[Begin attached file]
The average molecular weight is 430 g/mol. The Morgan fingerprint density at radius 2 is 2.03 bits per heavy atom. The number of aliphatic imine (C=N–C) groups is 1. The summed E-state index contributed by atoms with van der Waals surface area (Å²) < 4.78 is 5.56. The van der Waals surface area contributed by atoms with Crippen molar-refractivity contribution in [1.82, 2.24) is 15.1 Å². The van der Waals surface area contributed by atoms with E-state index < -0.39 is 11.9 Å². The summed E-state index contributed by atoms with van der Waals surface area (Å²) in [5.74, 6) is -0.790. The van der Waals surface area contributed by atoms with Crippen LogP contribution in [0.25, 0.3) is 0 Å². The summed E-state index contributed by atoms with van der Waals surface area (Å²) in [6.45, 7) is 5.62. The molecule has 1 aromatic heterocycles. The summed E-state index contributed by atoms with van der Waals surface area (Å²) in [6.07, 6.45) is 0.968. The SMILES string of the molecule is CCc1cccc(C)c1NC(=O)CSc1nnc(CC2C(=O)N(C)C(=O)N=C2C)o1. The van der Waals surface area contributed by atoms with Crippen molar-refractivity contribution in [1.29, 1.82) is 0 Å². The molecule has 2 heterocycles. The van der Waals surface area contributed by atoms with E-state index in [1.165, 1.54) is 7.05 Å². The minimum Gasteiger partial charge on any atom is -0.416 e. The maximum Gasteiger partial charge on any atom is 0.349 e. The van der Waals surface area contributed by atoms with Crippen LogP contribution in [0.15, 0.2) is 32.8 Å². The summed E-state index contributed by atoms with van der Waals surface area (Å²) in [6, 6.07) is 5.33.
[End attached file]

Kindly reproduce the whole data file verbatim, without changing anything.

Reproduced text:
The average molecular weight is 430 g/mol. The Morgan fingerprint density at radius 2 is 2.03 bits per heavy atom. The number of aliphatic imine (C=N–C) groups is 1. The summed E-state index contributed by atoms with van der Waals surface area (Å²) < 4.78 is 5.56. The van der Waals surface area contributed by atoms with Crippen molar-refractivity contribution in [1.82, 2.24) is 15.1 Å². The van der Waals surface area contributed by atoms with E-state index < -0.39 is 11.9 Å². The summed E-state index contributed by atoms with van der Waals surface area (Å²) in [5.74, 6) is -0.790. The van der Waals surface area contributed by atoms with Crippen LogP contribution in [0.25, 0.3) is 0 Å². The summed E-state index contributed by atoms with van der Waals surface area (Å²) in [6.45, 7) is 5.62. The molecule has 1 aromatic heterocycles. The summed E-state index contributed by atoms with van der Waals surface area (Å²) in [6.07, 6.45) is 0.968. The SMILES string of the molecule is CCc1cccc(C)c1NC(=O)CSc1nnc(CC2C(=O)N(C)C(=O)N=C2C)o1. The van der Waals surface area contributed by atoms with Crippen molar-refractivity contribution in [1.29, 1.82) is 0 Å². The molecule has 2 heterocycles. The van der Waals surface area contributed by atoms with E-state index in [1.165, 1.54) is 7.05 Å². The minimum Gasteiger partial charge on any atom is -0.416 e. The maximum Gasteiger partial charge on any atom is 0.349 e. The van der Waals surface area contributed by atoms with Crippen LogP contribution in [0.15, 0.2) is 32.8 Å². The summed E-state index contributed by atoms with van der Waals surface area (Å²) in [6, 6.07) is 5.33.